University of Delaware
Fundamental work in the area of cable-driven robot exoskeletons has earned Sunil K. Agrawal, standing at right, the ASME’s best paper award.

Best paper

Robotics work recognized at international conference

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2:07 p.m., Oct. 10, 2011--The American Society of Mechanical Engineers (ASME) recently recognized Sunil K. Agrawal’s robotics research with the best paper award at the 35th Mechanisms and Robotics Conference, held in Washington, D.C.

Robots have made tremendous inroads into industries for manufacturing and assembly, and their use in performing repetitive tasks has grown significantly in recent decades. However robotics is still in its infancy with regard to development of long reach robotics, such as those used in shipyards and airplane hangars, and as a training tool for neuro-rehabilitation of functional movements, such as in people affected by stroke.

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Agrawal, professor of mechanical engineering and director of the Mechanical Systems Laboratory at the University of Delaware, has devoted more than 10 years to researching and developing new classes of robots, now popularly known as “cable driven robots,” to address these applications.

Cable-driven robots are typically lightweight in structure and offer advantages in rehabilitation training for patients with impaired neural functions or weak limbs. Too many cables, however, can result in control complexity, higher system set up costs and greater possibility of cable interference.

The award winning paper, co-authored with Shabbir Kurbanhusen Mustafa , currently a visiting post-doctoral researcher at Carnegie Mellon University (supported by the Agency for Science, Technology and Research, and the Singapore Institute of Manufacturing Technology), was entitled “Reciprocal Screw-Based Force-Closure of Cable-Driven Closed Chains.” It provided a systematic theory to address design questions associated with cable-based systems using spatial geometry.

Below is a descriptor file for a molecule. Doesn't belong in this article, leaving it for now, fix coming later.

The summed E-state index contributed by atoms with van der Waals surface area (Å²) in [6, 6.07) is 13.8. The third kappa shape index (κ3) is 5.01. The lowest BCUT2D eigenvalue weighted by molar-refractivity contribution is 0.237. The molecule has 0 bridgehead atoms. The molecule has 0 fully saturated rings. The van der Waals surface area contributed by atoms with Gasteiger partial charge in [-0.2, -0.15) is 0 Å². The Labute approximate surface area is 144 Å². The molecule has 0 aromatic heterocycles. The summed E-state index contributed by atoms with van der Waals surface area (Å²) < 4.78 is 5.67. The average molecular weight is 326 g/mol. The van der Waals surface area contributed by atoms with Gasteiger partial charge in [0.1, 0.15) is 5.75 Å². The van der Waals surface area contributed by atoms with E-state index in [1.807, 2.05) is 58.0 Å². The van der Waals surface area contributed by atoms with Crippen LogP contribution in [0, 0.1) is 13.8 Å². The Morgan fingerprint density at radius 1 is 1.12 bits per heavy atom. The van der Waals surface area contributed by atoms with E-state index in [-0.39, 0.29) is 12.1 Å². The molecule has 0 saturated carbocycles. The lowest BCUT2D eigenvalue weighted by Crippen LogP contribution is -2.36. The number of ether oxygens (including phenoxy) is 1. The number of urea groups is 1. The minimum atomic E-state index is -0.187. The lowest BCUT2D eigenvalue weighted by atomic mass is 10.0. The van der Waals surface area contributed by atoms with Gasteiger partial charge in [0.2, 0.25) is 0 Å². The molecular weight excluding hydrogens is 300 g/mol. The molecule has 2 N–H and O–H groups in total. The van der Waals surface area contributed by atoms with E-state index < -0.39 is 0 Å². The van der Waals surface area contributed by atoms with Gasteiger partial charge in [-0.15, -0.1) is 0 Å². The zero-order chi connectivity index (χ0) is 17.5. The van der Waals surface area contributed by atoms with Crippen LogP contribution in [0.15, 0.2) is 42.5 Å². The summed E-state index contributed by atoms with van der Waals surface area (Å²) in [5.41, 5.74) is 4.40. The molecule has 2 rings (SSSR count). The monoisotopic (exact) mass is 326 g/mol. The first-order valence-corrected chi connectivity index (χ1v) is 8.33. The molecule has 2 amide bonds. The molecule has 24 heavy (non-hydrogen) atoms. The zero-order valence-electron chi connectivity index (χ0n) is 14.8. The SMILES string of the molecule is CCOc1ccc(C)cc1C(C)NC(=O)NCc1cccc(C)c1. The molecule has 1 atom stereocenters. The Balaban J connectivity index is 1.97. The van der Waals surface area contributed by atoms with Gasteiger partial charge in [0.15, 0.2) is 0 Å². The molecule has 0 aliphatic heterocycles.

“One of the scientific challenges in the design of 'cable-driven robots' is selecting the architecture of cables,” says Mustafa. “The number of cables and their routing from proximal to distal segments is critical in creating the appropriate external forces required in executing the application tasks.”

Agrawal’s dissertation at Stanford University provided the fundamental theory for the award-winning paper. Agrawal had used this theory extensively for analysis and design of another class of robots called “parallel actuated robots” in 1990. Mustafa adapted the theory for design of “cable based robot” systems while a post-doctoral researcher at UD.

“I would like to give credit to my research team for their thoughtful and dedicated work, and to my colleagues for creating a highly stimulating work environment,” said Agrawal, whose work is supported by multiple grants from the National Institutes of Health and the National Science Foundation.

Agrawal will discuss this and other associated research during a presentation entitled “Novel robots for functional training of neural impaired adults and children,” Friday, Oct. 14, at 12:15 p.m., in 114 Spencer Lab. The lecture is part of the Department of Mechanical Engineering fall seminar series.

Article by Karen B. Roberts

Photo by Ambre Alexander

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